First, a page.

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In the 10th edition of PRO's Play of the Week, Paul Rejer discusses DOGSO (Denial of an Obvious Goal Scoring Opportunity).
PRO's Training & Development Manager Rejer looks at the implications of playing advantage in the penalty area following penal offenses and in particular when a player is guilty of DOGSO.
Rejer said: “We had two plays over the weekend that I would like to examine further and compare the two situations.
“The first one is from Montreal Impact vs. Sporting Kansas City, when the Impact's Collen Warner deliberately handles the ball on the goal line and prevents Oriol Rosell an obvious goal scoring opportunity.
“I wouldn't normally advocate playing advantage in the penalty area as a PK is usually scored. However, on this occasion, referee Jair Marrufo delayed awarding the PK and I believe for all the right reasons.
“Jair knows that once he blows the whistle he has to send off Warner for DOGSO but, if SKC score, then it is only a yellow card offense and would have saved the Montreal defender from an early exit.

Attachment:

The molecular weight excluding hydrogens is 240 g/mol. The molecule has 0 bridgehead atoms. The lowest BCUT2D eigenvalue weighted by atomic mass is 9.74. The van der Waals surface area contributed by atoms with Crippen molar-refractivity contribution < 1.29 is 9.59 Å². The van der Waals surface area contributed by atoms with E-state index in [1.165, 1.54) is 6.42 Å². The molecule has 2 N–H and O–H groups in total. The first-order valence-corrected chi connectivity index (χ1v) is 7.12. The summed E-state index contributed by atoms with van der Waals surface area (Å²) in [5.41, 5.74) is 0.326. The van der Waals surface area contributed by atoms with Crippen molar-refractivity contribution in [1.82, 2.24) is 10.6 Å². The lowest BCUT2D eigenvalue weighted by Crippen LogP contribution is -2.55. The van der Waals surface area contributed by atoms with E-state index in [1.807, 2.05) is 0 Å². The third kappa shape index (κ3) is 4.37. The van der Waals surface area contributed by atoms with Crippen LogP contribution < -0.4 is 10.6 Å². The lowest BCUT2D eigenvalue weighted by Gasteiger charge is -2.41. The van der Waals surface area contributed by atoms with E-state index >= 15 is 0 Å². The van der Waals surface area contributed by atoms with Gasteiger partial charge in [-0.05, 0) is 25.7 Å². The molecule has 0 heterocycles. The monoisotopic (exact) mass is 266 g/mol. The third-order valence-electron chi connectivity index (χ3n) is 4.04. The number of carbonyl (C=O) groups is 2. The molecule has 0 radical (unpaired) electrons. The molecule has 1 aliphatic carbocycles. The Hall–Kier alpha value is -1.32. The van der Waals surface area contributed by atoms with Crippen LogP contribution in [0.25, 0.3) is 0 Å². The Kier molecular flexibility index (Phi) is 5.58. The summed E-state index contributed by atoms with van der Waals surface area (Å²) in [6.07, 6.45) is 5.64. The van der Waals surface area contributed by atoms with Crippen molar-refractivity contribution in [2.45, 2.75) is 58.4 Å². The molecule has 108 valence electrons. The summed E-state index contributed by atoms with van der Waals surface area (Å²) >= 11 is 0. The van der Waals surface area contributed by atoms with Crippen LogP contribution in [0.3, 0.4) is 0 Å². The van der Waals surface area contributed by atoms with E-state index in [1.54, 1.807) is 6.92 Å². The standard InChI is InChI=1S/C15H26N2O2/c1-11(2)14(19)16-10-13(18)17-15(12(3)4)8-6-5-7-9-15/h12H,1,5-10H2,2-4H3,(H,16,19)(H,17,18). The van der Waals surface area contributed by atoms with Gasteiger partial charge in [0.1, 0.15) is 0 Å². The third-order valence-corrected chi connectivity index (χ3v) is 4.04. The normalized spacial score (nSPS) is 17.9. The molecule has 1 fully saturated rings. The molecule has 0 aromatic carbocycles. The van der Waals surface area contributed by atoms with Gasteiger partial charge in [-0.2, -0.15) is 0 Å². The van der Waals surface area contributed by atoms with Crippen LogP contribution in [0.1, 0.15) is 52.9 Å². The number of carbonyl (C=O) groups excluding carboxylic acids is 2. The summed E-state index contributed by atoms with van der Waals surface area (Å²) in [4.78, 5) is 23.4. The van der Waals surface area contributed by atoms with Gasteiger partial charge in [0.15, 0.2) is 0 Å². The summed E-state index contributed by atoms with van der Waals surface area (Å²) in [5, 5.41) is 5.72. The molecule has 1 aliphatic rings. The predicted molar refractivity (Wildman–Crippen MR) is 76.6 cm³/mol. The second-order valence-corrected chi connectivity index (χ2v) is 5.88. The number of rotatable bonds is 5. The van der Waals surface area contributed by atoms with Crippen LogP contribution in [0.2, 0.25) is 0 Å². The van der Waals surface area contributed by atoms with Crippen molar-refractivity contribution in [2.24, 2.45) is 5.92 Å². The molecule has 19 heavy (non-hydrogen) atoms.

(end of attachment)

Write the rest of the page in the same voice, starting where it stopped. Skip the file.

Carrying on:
“Just at the time when Marrufo has played reasonable time to make the PK award credible, he blows his whistle and SKC put the ball in the goal. The referee has no choice but to send off the Montreal player.
“The other play comes from the Houston Dynamo vs. Real Salt Lake match when Houston goalkeeper Tally Hall pulls RSL’s Devon Sandoval to the ground when he has an obvious goal scoring opportunity. This is further evidenced when he actually puts the ball into the goal.
“Referee Allen Chapman blew his whistle to stop the game so the goal didn't stand and the PK was correctly awarded.
“As I mentioned earlier I would not normally advocate playing advantage in the penalty area as a PK is usually scored but, on this occasion, the ball went into goal quickly after the foul. I fully understand why Allen blew his whistle because, as Sandoval went to ground, it would appear it was unlikely that he would score.
“I would like to reiterate that the award of a PK does not mean that a goal scoring opportunity has been denied under the current Laws of the Game. And Chapman, as Marrufo did, should have produced the red card for DOGSO.
“A slight delay of the whistle - as in the previous play - would have prevented a mandatory red card and a yellow card would have been appropriate.”